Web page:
The proposals - in Bath, Bexley, Cambridgeshire, Lancashire, Lichfield, North Lincolnshire and Tonbridge and Malling - come in response to draft legislation from the Environment Department (DEFRA) which sets out a new regulatory framework for composting of kitchen waste.
Progress in the sector came to an abrupt halt in 2001 after officials decided that composting of kitchen waste increased the risk of animal disease outbreaks. In response, councils such as Walsall and Lichfield stopped kerbside collections while others, including Bexley and Isle of Wight, used composts as landfill cover only.
DEFRA's new legislation, to come into force in March, will allow land spreading of compost made from catering waste provided certain conditions are met (ENDS Report 335, pp 48-49 ). The rules will push most operators towards costly in-vessel composting systems, operating at 60?C for two days. Stringent hygiene standards, with separation of clean and dirty areas, will be imposed.
David Nicholson, a Cleanaway project manager, regards the legislation as unnecessary, and says that no plant in continental Europe could meet the standards. "It's like these new gun laws - someone runs amok and suddenly all law-abiding citizens have to cope with onerous conditions placed on what isn't the cause of the problem in the first place."
Rob Chaddock, commercial manager at Waste Recycling Group, is concerned about the cost of meeting the new standards. "Composting of kitchen waste will be expensive. Where councils don't have onerous recycling targets they won't go in-vessel until the landfill tax makes it beneficial for them to do so," he said.
It is easy to see why some councils say they cannot afford to go in-vessel, the costs of which range from £30 to £60 per tonne, against landfill fees which are often only £20 per tonne including tax. A 10,000-tonne in-vessel unit costs around £1 million.
One scheme for which the company is bidding is in Bexley. The London borough has been trialing fortnightly collections of garden and kitchen waste for the past 18 months with some 4,000 households, collecting an average of 18 tonnes per week. This has been composted in two 12-tonne Scirocco
in-vessel units at Cleanaway's Rainham site.
Bexley is looking to roll out collections to all 86,000 households after the trial ends in July. This will require a new 20-30,000 tonne in-vessel plant.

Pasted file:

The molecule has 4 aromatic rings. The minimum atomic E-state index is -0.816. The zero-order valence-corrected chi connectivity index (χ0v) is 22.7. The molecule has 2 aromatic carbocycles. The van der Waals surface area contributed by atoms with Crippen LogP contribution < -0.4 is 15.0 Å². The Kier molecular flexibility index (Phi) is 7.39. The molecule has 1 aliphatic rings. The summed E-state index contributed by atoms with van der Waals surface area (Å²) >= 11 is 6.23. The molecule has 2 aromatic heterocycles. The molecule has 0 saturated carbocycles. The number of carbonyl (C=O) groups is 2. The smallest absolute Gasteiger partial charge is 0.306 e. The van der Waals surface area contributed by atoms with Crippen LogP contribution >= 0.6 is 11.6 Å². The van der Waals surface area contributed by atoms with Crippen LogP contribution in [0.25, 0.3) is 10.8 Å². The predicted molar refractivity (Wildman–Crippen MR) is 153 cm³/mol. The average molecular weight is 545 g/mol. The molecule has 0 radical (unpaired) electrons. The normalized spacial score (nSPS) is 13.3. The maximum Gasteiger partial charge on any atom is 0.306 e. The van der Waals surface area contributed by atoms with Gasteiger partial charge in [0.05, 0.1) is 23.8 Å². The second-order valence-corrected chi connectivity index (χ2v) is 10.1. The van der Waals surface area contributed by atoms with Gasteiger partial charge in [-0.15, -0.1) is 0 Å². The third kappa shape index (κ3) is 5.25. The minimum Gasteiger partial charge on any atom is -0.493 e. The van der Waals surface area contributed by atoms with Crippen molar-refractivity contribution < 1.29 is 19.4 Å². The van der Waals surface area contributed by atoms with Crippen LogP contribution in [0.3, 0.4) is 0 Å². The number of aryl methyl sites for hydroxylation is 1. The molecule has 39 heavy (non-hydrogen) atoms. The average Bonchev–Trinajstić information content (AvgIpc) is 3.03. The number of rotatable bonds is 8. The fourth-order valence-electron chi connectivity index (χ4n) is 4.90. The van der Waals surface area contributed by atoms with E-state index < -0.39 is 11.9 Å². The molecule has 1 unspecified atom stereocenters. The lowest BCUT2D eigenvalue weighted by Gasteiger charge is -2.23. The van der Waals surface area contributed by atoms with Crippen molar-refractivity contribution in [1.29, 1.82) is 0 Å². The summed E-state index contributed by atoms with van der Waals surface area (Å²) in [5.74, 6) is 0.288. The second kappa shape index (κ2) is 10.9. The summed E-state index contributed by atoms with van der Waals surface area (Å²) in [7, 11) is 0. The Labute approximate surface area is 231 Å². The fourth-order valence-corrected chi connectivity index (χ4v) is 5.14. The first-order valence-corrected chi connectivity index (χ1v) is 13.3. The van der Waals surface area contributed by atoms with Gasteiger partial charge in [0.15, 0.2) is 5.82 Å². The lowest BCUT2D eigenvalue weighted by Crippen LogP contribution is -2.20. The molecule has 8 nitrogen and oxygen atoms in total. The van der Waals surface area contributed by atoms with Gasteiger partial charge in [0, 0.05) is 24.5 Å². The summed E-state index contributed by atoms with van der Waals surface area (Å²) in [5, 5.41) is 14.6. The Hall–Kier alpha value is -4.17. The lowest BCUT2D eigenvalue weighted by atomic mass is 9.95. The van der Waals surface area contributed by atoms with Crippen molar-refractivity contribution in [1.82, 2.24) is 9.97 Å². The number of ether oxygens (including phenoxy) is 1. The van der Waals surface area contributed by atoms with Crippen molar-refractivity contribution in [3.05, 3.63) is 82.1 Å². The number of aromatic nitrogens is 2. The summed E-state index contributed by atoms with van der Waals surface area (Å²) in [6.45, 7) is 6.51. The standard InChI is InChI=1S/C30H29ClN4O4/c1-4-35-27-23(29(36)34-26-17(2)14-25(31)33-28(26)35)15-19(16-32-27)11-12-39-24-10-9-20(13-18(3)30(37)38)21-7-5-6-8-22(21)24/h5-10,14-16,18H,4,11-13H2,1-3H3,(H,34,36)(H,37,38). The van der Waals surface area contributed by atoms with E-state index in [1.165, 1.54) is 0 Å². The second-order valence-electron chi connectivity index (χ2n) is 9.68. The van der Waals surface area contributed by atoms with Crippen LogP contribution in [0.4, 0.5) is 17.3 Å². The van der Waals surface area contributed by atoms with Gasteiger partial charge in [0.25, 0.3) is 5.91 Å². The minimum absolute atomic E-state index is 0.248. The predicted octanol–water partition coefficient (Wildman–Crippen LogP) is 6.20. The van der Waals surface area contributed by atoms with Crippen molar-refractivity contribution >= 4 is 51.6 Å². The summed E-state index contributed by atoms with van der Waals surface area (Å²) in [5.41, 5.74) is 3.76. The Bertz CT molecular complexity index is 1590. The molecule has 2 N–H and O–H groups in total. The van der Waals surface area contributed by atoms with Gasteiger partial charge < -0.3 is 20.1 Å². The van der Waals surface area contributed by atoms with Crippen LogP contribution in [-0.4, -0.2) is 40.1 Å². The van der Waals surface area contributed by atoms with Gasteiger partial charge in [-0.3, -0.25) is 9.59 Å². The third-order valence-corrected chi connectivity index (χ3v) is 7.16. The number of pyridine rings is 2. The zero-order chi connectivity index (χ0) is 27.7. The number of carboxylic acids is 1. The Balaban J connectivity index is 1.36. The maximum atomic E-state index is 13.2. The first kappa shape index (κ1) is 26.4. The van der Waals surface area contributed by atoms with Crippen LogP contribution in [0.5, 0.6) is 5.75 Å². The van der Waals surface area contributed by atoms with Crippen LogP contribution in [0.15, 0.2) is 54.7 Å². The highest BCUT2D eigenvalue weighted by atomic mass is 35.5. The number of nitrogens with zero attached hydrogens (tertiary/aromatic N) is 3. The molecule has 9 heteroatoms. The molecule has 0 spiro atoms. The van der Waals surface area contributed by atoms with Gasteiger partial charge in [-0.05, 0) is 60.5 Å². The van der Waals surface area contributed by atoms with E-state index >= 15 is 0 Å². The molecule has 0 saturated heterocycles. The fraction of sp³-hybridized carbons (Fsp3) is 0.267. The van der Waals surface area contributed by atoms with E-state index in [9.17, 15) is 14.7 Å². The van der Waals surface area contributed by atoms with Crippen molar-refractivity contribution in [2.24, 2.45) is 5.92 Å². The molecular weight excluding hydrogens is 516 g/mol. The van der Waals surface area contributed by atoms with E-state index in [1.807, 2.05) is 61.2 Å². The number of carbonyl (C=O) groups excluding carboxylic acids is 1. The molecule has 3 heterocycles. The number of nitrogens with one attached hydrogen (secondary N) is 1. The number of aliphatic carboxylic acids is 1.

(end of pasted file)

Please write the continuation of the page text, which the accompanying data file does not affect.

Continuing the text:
In Kent, meanwhile, WRG is the preferred bidder for a 10-12,000-tonne unit in Tonbridge and Malling to take waste from a fortnightly collection scheme which should eventually cover 30,000 properties. Systems supplied by Gicom are among those being considered, and more details will emerge when a planning application is submitted later in January.
Other firms expressing interest in in-vessel composting of kerbside-collected organic waste include Biffa, Cleanaway and Sita. The latter will be running a 20,000-tonne scheme for North Lincolnshire council from the site of the Corus steelworks in Scunthorpe. Financed by a £1.4 million DEFRA award (ENDS Report 335, p 19 ), it will serve 40,000 households and marks the extension of a scheme that has been running quietly since 1993.
DEFRA awards are also financing a 20,000-tonne scheme in Lichfield, and an Orr Tec vertical composting unit in Lancashire taking kitchen waste put out in buckets from 7,000 terraced properties in Preston. Both schemes have just gone to tender. Orr Tec also has units in operation in Manchester, Sheffield, Lincolnshire and London, the last two involving kerbside collections.
The largest kerbside collection scheme in the pipeline is Cambridgeshire County Council's. Covering 115,000 households, this should start up by September.
By and large, project backers say that planning consent is not a major issue because in-vessel units tend to avoid the odour problems associated with open windrows and can easily slot into industrial estates.
However, community sector composting operations are facing a gloomy future because they are unlikely to be able to afford the costs of the new DEFRA rules.
Richard Boden, founder of Wyecycle in Kent, says that schemes like his cannot meet the "rigid and prescriptive" conditions. Wyecycle's plant reaches a temperature of only 45?C. "We're convinced it's as safe as any other system," he says, "but we're not sure we'll meet standards like clean and dirty areas and the need to weigh every single load. It's a nonsense, especially at our scale."
The EU landfill Directive targets, coupled with the statutory recycling/composting targets for English local authorities, are the main drivers behind composting operations. While many councils are now considering kerbside collections of organic waste, most are looking at composting only green waste, which can still be done in open windrows. Nearly 100,000 properties in Warwickshire, for instance, will have fortnightly kerbside collections of green waste from April.
Green waste collections are an effective means of boosting recycling rates, but they have the drawback of pulling material into the municipal waste stream which would otherwise have been composted in gardens.
Another option being pursued by several councils is composting of mixed household refuse in in-vessel plants. Both East Riding and Leicester, with WRG and Biffa respectively, are developing 30,000-tonne schemes. Some authorities are hoping such operations will count towards recycling targets - even though the material produced would not begin to meet the Composting Association's new standard (ENDS Report 334, p 33 ).
In a recent article (ENDS Report 335, pp 48-49 ), we suggested that VCUs would be unable to comply with the new requirements to separate the "clean" and "dirty" areas of a composting plant. DEFRA has since advised that, although the risks of liquid running through will be considered during the approval process, it is not against VCUs in principle.